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Old 06-21-2007, 01:10 PM   #1
Evan!
 
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I've been drinking this for a couple weeks now, and I gotta say: I am impressed. I'm typically a heavy beer brewer (hence "Thick as Thieves")...high ABV, high hops, lots of malt...but since the heat rolled around, I've been enjoying the lighter stuff: the New Bohemia Pils, and this guy. Great malt character, really balanced, and the hop bitterness lingers for a long time after you swallow, just perfectly. But more importantly, the Pacific Gem experiment went swimmingly! I've only used PG once before, as a bittering hop when I had nothing else, but a friend told me that it's fun stuff, so I got a couple ounces. It has this crisp, brambly thing going on, with a hint of summer berries (mulberries, raspberries, blackberries). I highly recommend trying it out as a flavor/aroma addition on a pale ale or bitter.

This is only my 4th or 5th AG, and I'm definitely happy with the progress. We'll see how the Rochefort 10 turns out, though...
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MOSS HOLLOW BREWING CO.
Aristocratic Ales, Lascivious Lagers


.planned:
•Scottish 80/- •Sweet Stout •Roggenbier
.primary | bright:
98: Moss Hollow Soured '09 72: Oude Kriek 99: B-Weisse 102: Brett'd BDSA 104: Feat of Strength Helles Bock 105: Merkin Brown
.on tap | kegged:
XX: Moss Hollow Springs Sparkling Water 95: Gott Mit Uns German Pils 91b: Brown Willie's Oaked Abbey Ale 103: Merkin Stout
98: Yorkshire Special 100: Maple Porter 89: Cidre Saison 101: Steffiweizen '09 (#3)


 
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Old 06-21-2007, 01:27 PM   #2
brewt00l
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Sounds fantastic! I am always looking for some new and interesting hop flavor action so I will add Pac Gem to the list that also includes Nelson Sauvin.

 
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Old 06-23-2007, 12:06 AM   #3
jager
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Jul 2006
Gonzales, Louisiana
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evan, have you tried brambling cross?

 
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Old 06-24-2007, 04:23 AM   #4
Bearcat Brewmeister
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Evan,

Since you say you like the heavy stuff, this idea may be right up your alley. I have used the Pacific Gem in Scottish Ales with good results and it is currently in the Scotch Ale I have in secondary. I used it since I read that it adds dark fruit/blackberry flavors as a flavor hop and I thought it would fit good in that style. I recently heard that the Scots are actually experimenting with it since it is an organic hop - which I hear is important to them - but also has good disease resistance.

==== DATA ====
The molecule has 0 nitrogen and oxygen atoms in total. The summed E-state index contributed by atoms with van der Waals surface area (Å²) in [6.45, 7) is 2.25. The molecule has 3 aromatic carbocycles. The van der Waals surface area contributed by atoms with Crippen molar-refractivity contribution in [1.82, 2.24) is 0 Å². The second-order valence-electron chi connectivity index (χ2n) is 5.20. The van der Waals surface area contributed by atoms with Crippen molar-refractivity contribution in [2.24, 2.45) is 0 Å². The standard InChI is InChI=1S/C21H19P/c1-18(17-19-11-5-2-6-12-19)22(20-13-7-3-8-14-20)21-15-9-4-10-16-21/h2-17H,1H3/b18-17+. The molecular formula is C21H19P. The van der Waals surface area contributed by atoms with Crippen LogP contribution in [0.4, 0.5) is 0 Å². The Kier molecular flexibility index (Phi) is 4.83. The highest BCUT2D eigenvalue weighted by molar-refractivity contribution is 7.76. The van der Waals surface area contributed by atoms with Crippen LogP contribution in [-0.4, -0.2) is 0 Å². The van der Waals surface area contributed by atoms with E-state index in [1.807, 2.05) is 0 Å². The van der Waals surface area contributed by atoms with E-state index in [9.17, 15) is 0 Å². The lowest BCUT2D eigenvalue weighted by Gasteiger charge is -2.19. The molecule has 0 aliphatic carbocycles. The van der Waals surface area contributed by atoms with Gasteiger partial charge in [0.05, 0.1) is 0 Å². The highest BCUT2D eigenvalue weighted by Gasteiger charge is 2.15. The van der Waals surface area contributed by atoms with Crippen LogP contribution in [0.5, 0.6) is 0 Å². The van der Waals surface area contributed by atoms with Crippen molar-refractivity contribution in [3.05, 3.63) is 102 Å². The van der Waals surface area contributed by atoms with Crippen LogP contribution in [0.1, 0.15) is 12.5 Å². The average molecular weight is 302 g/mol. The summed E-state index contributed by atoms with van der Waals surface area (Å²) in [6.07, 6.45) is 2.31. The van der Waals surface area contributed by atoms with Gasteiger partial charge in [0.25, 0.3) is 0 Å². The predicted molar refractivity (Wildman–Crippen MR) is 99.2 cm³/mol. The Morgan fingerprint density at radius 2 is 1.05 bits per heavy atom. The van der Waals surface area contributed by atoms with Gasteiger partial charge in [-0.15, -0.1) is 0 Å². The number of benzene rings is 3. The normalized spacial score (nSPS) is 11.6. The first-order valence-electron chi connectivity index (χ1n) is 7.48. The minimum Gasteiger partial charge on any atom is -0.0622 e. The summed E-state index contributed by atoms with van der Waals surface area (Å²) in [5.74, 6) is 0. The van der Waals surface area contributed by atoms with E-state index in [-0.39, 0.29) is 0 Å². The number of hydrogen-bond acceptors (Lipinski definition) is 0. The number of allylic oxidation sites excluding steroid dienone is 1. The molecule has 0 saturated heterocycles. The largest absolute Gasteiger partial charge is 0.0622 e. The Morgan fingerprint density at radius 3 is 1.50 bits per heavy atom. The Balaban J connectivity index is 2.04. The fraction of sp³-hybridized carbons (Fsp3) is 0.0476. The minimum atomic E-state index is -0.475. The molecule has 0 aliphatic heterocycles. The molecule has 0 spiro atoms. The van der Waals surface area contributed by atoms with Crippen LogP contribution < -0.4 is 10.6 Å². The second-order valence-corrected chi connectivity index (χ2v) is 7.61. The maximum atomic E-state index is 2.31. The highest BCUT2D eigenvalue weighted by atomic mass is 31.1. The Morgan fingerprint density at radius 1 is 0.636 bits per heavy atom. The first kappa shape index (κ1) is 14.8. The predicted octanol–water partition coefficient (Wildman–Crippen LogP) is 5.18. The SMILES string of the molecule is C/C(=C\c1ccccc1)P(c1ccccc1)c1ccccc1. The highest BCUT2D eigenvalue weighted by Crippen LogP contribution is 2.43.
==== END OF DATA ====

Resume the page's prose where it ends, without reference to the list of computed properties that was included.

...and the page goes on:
Combine the PG with some Special B in the malt bill and you really get a great dark fruit/dried fruit flavor. I took third in my first competition with this recipe and the judging sheets called out flavors of blackberries, raisins, and plums.
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Kegged: Barrel Aged Imperial Sweet Stout, Rye Ale, Old Ale
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Old 06-24-2007, 05:14 PM   #5
Evan!
 
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Quote:
Originally Posted by Bearcat Brewmeister
Evan,

Since you say you like the heavy stuff, this idea may be right up your alley. I have used the Pacific Gem in Scottish Ales with good results and it is currently in the Scotch Ale I have in secondary. I used it since I read that it adds dark fruit/blackberry flavors as a flavor hop and I thought it would fit good in that style. I recently heard that the Scots are actually experimenting with it since it is an organic hop - which I hear is important to them - but also has good disease resistance.

Combine the PG with some Special B in the malt bill and you really get a great dark fruit/dried fruit flavor. I took third in my first competition with this recipe and the judging sheets called out flavors of blackberries, raisins, and plums.
Thanks for the advice. I'll try it out in my next scottish brew.

Had another bottle of the PGSB last night. Damn, it is amazing stuff. Might be my favorite so far.
__________________
MOSS HOLLOW BREWING CO.
Aristocratic Ales, Lascivious Lagers


.planned:
•Scottish 80/- •Sweet Stout •Roggenbier
.primary | bright:
98: Moss Hollow Soured '09 72: Oude Kriek 99: B-Weisse 102: Brett'd BDSA 104: Feat of Strength Helles Bock 105: Merkin Brown
.on tap | kegged:
XX: Moss Hollow Springs Sparkling Water 95: Gott Mit Uns German Pils 91b: Brown Willie's Oaked Abbey Ale 103: Merkin Stout
98: Yorkshire Special 100: Maple Porter 89: Cidre Saison 101: Steffiweizen '09 (#3)

 
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